Indeed, the darkness that has descended at this hour is perhaps unlike anything the world has ever seen. Logic has been turned upside down. Good (such as the family, marriage, fatherhood, etc.) are now considered societal evils while immorality is praised and celebrated as good. The natural law is scorned while “feelings” are enshrined in law. Graphic violence and fornication are considered entertainment while school children are being taught to masturbate and explore porn. And the Church? Mass attendance continues to rapidly decline in the West as unbelief in the Eucharist surges. Wounded by sexual abuse scandals, weakened by modernism, and made impotent by compromise and cowardice, the Church is suddenly irrelevant to billions of people.
Where are we now in an eschatological sense? It is arguable that we are in the midst of the rebellion and that in fact a strong delusion has come upon many, many people. It is this delusion and rebellion that foreshadows what will happen next: and the man of lawlessness will be revealed. —article, Msgr. Charles Pope,“Are These the Outer Bands of a Coming Judgment?”, November 11th, 2014; blog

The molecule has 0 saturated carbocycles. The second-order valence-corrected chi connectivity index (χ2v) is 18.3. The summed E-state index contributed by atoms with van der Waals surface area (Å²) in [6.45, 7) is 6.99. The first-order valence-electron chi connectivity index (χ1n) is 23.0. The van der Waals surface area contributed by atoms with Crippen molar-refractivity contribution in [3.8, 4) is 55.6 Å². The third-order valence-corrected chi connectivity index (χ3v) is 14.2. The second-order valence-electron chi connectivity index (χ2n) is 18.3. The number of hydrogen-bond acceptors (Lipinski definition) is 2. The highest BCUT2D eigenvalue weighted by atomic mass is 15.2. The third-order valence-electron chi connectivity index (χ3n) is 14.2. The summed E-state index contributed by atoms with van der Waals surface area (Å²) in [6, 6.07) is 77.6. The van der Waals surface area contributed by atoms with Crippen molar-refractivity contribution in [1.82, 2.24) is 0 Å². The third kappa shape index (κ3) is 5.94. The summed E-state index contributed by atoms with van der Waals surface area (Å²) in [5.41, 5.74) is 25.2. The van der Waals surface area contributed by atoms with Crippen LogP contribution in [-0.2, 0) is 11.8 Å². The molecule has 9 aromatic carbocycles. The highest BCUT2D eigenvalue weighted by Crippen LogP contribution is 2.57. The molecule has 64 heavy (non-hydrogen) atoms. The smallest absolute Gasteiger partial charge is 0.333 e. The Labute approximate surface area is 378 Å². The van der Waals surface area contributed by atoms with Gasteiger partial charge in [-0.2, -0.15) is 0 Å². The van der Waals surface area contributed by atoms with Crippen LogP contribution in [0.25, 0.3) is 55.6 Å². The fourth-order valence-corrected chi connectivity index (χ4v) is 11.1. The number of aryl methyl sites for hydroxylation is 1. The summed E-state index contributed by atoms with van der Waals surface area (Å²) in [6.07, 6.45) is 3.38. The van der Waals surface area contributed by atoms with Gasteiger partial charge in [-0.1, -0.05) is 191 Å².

While it is much easier for us to make these judgments with the clarity of hindsight, St. John Newman said what is perhaps one of the most prescient things I’ve read from a churchman. In his sermons on the Antichrist, the saint wrote:
Satan may adopt the more alarming weapons of deceit—he may hide himself—he may attempt to seduce us in little things, and so to move the Church, not all at once, but by little and little from her true position. I do believe he has done much in this way in the course of the last few centuries… It is his policy to split us up and divide us, to dislodge us gradually from our rock of strength. And if there is to be a persecution, perhaps it will be then; then, perhaps, when we are all of us in all parts of Christendom so divided, and so reduced, so full of schism, so close upon heresy. When we have cast ourselves upon the world and depend for protection upon it, and have given up our independence and our strength, then [Antichrist] will burst upon us in fury as far as God allows him. Then suddenly the Roman Empire may break up, and Antichrist appear as a persecutor, and the barbarous nations around break in. —Blessed John Henry Newman, Sermon IV: The Persecution of Antichrist